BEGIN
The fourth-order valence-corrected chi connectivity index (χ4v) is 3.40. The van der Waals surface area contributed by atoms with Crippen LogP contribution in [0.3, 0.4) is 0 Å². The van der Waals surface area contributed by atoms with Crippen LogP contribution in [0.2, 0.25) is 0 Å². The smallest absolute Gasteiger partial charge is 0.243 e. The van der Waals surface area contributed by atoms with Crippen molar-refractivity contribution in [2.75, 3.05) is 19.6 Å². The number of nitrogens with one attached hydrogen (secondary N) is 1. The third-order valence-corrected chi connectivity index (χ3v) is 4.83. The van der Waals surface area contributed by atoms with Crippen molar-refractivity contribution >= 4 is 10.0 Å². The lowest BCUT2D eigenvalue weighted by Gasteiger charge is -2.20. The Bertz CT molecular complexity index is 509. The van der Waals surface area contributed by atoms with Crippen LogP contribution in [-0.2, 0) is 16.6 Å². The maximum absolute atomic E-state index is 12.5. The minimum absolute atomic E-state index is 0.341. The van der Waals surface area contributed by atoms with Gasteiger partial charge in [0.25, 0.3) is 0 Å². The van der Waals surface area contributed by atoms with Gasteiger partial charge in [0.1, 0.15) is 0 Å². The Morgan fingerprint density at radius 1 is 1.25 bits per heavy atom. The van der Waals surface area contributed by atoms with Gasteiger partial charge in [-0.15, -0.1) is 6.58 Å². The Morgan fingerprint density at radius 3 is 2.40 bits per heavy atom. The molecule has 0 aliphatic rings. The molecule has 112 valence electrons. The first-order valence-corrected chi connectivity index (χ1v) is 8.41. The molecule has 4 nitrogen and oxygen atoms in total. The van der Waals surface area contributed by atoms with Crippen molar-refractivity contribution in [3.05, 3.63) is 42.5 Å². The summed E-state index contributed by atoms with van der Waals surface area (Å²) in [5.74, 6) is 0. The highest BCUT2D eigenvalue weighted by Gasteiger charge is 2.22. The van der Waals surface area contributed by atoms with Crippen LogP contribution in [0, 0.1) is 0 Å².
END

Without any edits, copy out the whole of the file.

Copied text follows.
The fourth-order valence-corrected chi connectivity index (χ4v) is 3.40. The van der Waals surface area contributed by atoms with Crippen LogP contribution in [0.3, 0.4) is 0 Å². The van der Waals surface area contributed by atoms with Crippen LogP contribution in [0.2, 0.25) is 0 Å². The smallest absolute Gasteiger partial charge is 0.243 e. The van der Waals surface area contributed by atoms with Crippen molar-refractivity contribution in [2.75, 3.05) is 19.6 Å². The number of nitrogens with one attached hydrogen (secondary N) is 1. The third-order valence-corrected chi connectivity index (χ3v) is 4.83. The van der Waals surface area contributed by atoms with Crippen molar-refractivity contribution >= 4 is 10.0 Å². The lowest BCUT2D eigenvalue weighted by Gasteiger charge is -2.20. The Bertz CT molecular complexity index is 509. The van der Waals surface area contributed by atoms with Crippen LogP contribution in [-0.2, 0) is 16.6 Å². The maximum absolute atomic E-state index is 12.5. The minimum absolute atomic E-state index is 0.341. The van der Waals surface area contributed by atoms with Gasteiger partial charge in [0.25, 0.3) is 0 Å². The van der Waals surface area contributed by atoms with Gasteiger partial charge in [0.1, 0.15) is 0 Å². The Morgan fingerprint density at radius 1 is 1.25 bits per heavy atom. The van der Waals surface area contributed by atoms with Gasteiger partial charge in [-0.15, -0.1) is 6.58 Å². The Morgan fingerprint density at radius 3 is 2.40 bits per heavy atom. The molecule has 0 aliphatic rings. The molecule has 112 valence electrons. The first-order valence-corrected chi connectivity index (χ1v) is 8.41. The molecule has 4 nitrogen and oxygen atoms in total. The van der Waals surface area contributed by atoms with Crippen molar-refractivity contribution in [3.05, 3.63) is 42.5 Å². The summed E-state index contributed by atoms with van der Waals surface area (Å²) in [5.74, 6) is 0. The highest BCUT2D eigenvalue weighted by Gasteiger charge is 2.22. The van der Waals surface area contributed by atoms with Crippen LogP contribution in [0, 0.1) is 0 Å².